Thanks for your reply and the website link!
Very much looking forward to your review of the D18 :)
A good DAC needs upsampling.
Many people think that a DAC is supposed to reconstruct the stepped 16 bit 44.1Khz waveform and then simply filter off the sharp edges so everything above half the sampling frequency is removed.
However this is wrong! This is not at all how the sampling theorem works.
Yet our NOS DACs work this way.
Here is how reconstructing the original sample waveform should work:
Note also that it isn't actually a "filter" and it doesn't "ring".
The thing that's refered to as ringing is actually caused by the low pass filter used when encoding the data.
A good computer oversampler reconstructs the digitally encoded waveform by far perfect enough (with inaudible THD+noise).
And I'll say it again, to use a "minimal phase oversampling filter" is nonsense. Linear phase high bandwidth oversampling is the only technically correct reconstruction of the waveform.
To not oversample as in a NOS dac with 44.1 Khz data as described in the top of this post will give very audible (and measurable) errors (which we often perceive as warm btw, since specific frequency bands in especially the trebble are much lower in volume because of this error)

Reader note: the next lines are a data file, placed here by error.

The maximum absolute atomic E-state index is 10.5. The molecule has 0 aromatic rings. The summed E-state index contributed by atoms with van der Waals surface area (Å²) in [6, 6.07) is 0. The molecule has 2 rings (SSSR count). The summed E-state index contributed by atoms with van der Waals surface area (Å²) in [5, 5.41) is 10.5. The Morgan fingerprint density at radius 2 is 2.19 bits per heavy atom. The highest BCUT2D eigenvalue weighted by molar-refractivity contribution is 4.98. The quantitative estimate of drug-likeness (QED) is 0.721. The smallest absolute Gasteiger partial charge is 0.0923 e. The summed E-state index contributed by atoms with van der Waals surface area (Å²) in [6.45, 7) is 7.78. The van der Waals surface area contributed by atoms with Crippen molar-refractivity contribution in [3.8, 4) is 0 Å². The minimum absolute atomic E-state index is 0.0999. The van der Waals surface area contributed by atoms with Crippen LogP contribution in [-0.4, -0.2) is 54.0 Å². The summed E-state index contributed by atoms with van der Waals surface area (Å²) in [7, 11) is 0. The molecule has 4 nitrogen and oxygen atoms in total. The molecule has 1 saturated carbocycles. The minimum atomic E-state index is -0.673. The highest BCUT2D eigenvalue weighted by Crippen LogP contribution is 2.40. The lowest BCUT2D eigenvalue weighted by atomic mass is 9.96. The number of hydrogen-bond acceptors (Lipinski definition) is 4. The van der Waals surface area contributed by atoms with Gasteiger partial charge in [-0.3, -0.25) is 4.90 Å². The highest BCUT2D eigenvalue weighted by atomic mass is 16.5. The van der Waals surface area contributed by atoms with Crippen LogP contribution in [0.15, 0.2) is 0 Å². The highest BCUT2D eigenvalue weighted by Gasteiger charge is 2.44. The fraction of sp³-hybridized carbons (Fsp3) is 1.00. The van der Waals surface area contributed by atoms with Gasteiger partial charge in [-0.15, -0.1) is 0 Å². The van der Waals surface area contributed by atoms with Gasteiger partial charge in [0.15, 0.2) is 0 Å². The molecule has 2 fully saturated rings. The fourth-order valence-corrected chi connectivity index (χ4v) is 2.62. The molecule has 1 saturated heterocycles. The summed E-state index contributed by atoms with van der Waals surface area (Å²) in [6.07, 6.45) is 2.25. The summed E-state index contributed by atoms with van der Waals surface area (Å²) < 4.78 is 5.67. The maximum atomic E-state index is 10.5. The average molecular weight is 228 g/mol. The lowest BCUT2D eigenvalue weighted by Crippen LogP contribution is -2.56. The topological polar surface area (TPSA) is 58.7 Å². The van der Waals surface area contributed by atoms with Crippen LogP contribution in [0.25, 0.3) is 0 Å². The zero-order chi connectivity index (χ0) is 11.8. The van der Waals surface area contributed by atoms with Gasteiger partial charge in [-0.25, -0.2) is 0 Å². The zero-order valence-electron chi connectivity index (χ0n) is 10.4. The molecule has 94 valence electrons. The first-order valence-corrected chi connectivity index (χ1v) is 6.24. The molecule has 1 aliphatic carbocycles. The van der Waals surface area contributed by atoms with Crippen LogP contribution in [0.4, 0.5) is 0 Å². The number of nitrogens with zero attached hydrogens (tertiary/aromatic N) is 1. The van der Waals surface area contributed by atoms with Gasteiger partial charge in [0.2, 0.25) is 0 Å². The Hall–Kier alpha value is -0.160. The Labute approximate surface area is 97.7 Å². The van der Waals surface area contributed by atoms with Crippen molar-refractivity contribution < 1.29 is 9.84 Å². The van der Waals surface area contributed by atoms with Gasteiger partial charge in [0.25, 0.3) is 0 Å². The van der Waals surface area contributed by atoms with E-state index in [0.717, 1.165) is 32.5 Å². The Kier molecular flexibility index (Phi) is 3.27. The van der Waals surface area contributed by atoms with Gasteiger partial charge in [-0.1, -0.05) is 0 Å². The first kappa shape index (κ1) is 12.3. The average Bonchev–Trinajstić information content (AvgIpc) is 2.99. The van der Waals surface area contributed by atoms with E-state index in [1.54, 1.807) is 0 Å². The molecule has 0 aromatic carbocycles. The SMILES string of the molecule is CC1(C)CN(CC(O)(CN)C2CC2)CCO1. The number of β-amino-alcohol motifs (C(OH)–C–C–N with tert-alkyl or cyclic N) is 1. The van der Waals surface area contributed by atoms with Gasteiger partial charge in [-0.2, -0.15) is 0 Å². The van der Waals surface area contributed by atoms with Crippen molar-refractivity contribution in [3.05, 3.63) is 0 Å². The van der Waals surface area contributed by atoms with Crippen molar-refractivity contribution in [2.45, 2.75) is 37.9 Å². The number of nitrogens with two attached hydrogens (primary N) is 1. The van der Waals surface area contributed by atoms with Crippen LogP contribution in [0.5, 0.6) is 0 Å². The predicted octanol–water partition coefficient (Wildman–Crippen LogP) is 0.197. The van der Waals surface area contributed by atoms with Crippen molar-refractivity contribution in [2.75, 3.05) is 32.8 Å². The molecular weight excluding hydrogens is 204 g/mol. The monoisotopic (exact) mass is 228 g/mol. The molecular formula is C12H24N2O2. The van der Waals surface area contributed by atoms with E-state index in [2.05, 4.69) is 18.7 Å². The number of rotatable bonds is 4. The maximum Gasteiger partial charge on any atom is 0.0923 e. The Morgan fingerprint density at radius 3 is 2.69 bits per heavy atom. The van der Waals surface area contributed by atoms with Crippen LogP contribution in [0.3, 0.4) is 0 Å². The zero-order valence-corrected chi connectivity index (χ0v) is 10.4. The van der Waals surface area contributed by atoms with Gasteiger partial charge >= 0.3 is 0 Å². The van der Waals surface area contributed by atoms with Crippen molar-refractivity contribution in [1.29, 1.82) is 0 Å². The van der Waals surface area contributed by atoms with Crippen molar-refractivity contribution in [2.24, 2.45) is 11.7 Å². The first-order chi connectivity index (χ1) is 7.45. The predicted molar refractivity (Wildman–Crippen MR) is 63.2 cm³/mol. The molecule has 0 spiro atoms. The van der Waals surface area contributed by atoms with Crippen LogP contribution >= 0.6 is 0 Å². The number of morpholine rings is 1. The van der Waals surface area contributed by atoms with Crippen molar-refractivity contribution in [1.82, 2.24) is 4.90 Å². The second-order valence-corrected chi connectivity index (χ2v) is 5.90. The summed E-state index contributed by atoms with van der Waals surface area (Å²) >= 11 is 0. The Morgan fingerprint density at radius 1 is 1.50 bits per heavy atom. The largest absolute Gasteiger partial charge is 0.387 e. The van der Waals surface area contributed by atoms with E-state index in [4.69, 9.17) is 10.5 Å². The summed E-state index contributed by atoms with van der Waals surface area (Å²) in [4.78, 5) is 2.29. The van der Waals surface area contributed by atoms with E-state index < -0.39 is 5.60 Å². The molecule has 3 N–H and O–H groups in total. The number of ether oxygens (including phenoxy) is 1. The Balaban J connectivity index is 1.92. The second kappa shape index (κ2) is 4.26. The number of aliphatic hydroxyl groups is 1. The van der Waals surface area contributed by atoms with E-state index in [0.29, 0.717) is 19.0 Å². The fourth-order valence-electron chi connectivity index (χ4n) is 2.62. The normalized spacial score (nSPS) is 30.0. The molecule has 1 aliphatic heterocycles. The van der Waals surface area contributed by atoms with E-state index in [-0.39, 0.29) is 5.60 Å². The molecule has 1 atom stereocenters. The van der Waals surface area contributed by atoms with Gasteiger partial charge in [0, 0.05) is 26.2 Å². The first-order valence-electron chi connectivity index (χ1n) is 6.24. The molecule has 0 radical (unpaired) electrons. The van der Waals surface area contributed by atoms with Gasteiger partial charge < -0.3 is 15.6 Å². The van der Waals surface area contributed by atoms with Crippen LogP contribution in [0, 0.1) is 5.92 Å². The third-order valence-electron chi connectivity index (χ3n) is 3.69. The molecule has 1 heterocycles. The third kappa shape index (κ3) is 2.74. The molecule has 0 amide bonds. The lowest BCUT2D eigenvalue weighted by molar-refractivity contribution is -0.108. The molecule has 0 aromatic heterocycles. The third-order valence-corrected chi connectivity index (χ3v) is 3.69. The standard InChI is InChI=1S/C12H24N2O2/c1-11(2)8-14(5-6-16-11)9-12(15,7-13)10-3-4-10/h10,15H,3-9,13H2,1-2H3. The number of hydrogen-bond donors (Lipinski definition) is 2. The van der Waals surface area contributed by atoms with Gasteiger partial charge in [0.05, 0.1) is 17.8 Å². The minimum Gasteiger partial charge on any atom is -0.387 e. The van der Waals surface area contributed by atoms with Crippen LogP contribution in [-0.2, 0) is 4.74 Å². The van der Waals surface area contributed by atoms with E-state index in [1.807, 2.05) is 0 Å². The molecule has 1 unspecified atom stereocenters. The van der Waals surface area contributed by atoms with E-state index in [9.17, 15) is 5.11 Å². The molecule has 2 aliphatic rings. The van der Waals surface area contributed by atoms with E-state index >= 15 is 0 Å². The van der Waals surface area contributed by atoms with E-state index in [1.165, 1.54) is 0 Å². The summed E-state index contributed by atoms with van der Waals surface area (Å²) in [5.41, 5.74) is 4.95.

Contrary to popular belief these errors are not only for certain frequencies, but also for amplitude / impuls behaviour (these are not seperable in the wave, they come from one and the same thing).
So the funny thing is where people always say that NOS DACs etc have better impuls behaviour it's actually the other way around! :)
You need correct high tones to make a correct amplitude curve.
To make clear in a short way the error of NOS DACs btw: take 44.1 Khz sampling frequency. Now play a 22.004999 Khz sine wave (this is slightly under the Nyquist frequency so it can be reproduced.)
Depending on where in the phase of the sine wave the sampling occurs, it can mean that actual samples can be recorded at either the very top and bottom of the sine wave form, or exactly at the 0dB crosspoints (so the samples record actually nothing! Silence!) And the sine wave then very slowly changes phase to the sampling frequency.
To simply output the bit values (as a NOS DAC does) and then simply filter above the Nyquist, gives ACTUAL SILENCE where the wave is in such phase that the samples record nothing.
This is a severe error. It goes like a riple all the way through the entire frequency band till the lowest frequencies. However the effect is much stronger in the treble than in the mids than in the bass. At the highest frequencies the error can be 100% (silence when there should be a full scale wave), at half the Nyquist the error is maximally -6dB or -3dB (can't remember out of the top of my head), and at again half that frequency it is very small (4 times as small perhaps, possibly even smaller, again don't remember the math and too lazy to look it up :)
Now the sampling theory works differently. It says one can reconstruct the original waveform by making the "slowest angle" waveform that runs through the connected dots (it can do so because it assumes the sample values represent only a waveform that has no content whatsoever above the Nyquist)